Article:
Preventing a fertility disaster: NYU Fertility Center saves eggs and embryos during Hurricane Sandy

Numerous embryos housed at the NYU Fertility Center located in Manhattan were rescued following a power outage caused by Hurricane Sandy. The center’s incubators – which typically house embryos at womb-temperature – began to cool after the facility’s back-up generator ran out of gas. Since embryos need to be maintained in a warm environment, the clinic director, Dr. James Grifo, lead his team in a successful rescue mission to save the embryos  – carrying five-gallon cans of diesel fuel up unlit stairwells to keep the generator running, and eventually transferring the embryos into liquid nitrogen where they would be safe.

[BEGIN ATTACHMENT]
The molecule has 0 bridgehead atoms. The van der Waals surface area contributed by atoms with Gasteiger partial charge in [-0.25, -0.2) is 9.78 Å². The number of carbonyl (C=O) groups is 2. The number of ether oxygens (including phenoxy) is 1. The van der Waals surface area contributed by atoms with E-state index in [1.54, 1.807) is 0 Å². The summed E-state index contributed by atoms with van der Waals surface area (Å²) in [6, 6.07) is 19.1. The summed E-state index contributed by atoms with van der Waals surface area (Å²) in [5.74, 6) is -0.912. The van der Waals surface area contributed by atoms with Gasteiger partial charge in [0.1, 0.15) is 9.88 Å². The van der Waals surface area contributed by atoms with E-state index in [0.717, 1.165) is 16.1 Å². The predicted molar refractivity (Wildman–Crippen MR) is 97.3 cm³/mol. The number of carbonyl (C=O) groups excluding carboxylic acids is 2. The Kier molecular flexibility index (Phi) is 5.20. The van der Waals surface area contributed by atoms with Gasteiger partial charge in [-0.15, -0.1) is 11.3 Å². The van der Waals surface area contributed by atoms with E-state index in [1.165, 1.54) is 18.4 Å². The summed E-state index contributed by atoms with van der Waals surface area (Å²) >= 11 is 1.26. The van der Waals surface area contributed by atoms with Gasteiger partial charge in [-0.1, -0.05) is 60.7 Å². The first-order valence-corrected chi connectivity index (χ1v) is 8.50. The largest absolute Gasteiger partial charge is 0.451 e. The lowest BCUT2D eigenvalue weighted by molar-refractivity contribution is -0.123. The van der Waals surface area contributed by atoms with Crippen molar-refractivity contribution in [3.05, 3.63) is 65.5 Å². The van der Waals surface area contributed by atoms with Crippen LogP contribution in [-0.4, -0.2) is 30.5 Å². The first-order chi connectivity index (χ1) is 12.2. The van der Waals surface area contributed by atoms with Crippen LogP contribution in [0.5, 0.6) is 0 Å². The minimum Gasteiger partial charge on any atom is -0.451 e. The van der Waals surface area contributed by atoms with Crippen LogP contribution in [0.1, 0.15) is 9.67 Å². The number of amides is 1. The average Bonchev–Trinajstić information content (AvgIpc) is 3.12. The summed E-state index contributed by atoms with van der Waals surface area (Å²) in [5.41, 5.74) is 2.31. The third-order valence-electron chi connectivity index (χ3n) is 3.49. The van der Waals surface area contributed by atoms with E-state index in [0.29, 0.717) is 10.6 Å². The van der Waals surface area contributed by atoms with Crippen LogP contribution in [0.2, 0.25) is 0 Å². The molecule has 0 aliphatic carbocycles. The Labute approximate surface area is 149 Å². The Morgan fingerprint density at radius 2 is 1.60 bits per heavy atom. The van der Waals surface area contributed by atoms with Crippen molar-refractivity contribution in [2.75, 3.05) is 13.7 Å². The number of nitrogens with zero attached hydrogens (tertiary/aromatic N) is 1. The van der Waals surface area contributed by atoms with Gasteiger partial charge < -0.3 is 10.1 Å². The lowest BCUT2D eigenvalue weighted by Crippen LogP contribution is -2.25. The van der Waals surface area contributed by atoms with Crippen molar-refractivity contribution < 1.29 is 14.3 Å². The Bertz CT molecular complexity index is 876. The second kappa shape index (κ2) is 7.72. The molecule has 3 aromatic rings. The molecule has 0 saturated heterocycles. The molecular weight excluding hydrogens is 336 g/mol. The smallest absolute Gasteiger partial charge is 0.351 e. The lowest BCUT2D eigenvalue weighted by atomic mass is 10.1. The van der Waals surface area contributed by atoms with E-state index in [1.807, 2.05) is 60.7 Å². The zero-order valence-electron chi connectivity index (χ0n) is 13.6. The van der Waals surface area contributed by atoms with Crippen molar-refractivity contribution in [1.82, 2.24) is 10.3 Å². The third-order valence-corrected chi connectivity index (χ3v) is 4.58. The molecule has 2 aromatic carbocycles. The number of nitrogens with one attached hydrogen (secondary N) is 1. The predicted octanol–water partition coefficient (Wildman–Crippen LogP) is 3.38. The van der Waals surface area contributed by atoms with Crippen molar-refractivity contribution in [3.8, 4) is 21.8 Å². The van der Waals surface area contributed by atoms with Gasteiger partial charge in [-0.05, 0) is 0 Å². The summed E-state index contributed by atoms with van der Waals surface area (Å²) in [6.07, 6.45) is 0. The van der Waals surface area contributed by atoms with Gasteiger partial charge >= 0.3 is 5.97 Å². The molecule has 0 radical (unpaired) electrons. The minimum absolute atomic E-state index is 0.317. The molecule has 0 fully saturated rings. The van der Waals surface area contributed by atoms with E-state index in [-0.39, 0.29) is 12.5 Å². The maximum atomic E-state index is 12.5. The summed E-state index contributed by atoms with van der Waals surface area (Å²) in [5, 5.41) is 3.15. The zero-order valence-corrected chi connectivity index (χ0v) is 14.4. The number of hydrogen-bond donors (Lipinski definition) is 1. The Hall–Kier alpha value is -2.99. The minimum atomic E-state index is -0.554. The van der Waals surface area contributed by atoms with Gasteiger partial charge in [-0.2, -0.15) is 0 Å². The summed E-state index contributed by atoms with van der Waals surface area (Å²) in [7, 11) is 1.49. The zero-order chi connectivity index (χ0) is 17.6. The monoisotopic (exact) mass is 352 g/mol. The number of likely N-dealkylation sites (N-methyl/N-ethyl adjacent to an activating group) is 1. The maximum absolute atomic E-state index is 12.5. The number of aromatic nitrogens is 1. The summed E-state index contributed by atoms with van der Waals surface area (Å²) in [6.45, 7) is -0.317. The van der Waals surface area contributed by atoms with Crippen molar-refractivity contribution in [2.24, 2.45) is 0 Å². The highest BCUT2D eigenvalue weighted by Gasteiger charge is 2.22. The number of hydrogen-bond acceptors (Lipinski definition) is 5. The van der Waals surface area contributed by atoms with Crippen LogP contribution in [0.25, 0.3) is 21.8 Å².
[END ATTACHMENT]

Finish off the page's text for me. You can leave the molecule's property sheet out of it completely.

In-vitro fertilization (IVF) is expensive. According to the American Society for Reproductive Medicine, the average cost of one IVF cycle is $12,400.  It is not unusual to have to undergo more than one cycle before treatment is successful. And infertility and the IVF treatment process are often very stressful for women and their partners. So the fact that the eggs and embryos of numerous couples were saved during the Hurricane would have been a huge relief for those seeking fertility treatments at Dr. Grifo’s clinic.

Read more about this story here:

Sandy’s most delicate rescue was fertility clinic’s embryos  [ABC News Online] 


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